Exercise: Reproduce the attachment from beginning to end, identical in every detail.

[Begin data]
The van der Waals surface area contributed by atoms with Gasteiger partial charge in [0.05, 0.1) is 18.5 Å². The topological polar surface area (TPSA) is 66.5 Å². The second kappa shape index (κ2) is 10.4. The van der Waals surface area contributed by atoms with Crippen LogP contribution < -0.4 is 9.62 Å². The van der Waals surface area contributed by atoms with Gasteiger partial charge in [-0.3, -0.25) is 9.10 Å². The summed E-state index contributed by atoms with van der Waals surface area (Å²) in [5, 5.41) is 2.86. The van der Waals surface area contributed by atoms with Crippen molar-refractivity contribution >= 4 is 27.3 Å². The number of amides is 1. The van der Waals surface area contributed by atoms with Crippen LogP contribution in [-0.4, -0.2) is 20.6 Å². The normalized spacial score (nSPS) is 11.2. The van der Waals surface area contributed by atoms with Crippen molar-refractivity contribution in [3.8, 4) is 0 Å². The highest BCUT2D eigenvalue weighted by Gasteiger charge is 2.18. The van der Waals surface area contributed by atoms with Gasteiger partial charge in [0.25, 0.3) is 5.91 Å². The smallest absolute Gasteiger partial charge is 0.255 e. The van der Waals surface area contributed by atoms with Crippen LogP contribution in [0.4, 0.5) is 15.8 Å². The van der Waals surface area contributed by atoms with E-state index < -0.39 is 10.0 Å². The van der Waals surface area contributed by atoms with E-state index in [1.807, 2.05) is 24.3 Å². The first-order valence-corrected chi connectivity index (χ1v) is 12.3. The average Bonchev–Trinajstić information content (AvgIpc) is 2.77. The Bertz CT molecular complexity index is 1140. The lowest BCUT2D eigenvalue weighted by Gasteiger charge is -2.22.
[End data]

The van der Waals surface area contributed by atoms with Gasteiger partial charge in [0.05, 0.1) is 18.5 Å². The topological polar surface area (TPSA) is 66.5 Å². The second kappa shape index (κ2) is 10.4. The van der Waals surface area contributed by atoms with Crippen LogP contribution < -0.4 is 9.62 Å². The van der Waals surface area contributed by atoms with Gasteiger partial charge in [-0.3, -0.25) is 9.10 Å². The summed E-state index contributed by atoms with van der Waals surface area (Å²) in [5, 5.41) is 2.86. The van der Waals surface area contributed by atoms with Crippen molar-refractivity contribution >= 4 is 27.3 Å². The number of amides is 1. The van der Waals surface area contributed by atoms with Crippen LogP contribution in [-0.4, -0.2) is 20.6 Å². The normalized spacial score (nSPS) is 11.2. The van der Waals surface area contributed by atoms with Crippen molar-refractivity contribution in [3.8, 4) is 0 Å². The highest BCUT2D eigenvalue weighted by Gasteiger charge is 2.18. The van der Waals surface area contributed by atoms with Gasteiger partial charge in [0.25, 0.3) is 5.91 Å². The smallest absolute Gasteiger partial charge is 0.255 e. The van der Waals surface area contributed by atoms with Crippen LogP contribution in [0.4, 0.5) is 15.8 Å². The van der Waals surface area contributed by atoms with E-state index < -0.39 is 10.0 Å². The van der Waals surface area contributed by atoms with E-state index in [1.807, 2.05) is 24.3 Å². The first-order valence-corrected chi connectivity index (χ1v) is 12.3. The average Bonchev–Trinajstić information content (AvgIpc) is 2.77. The Bertz CT molecular complexity index is 1140. The lowest BCUT2D eigenvalue weighted by Gasteiger charge is -2.22.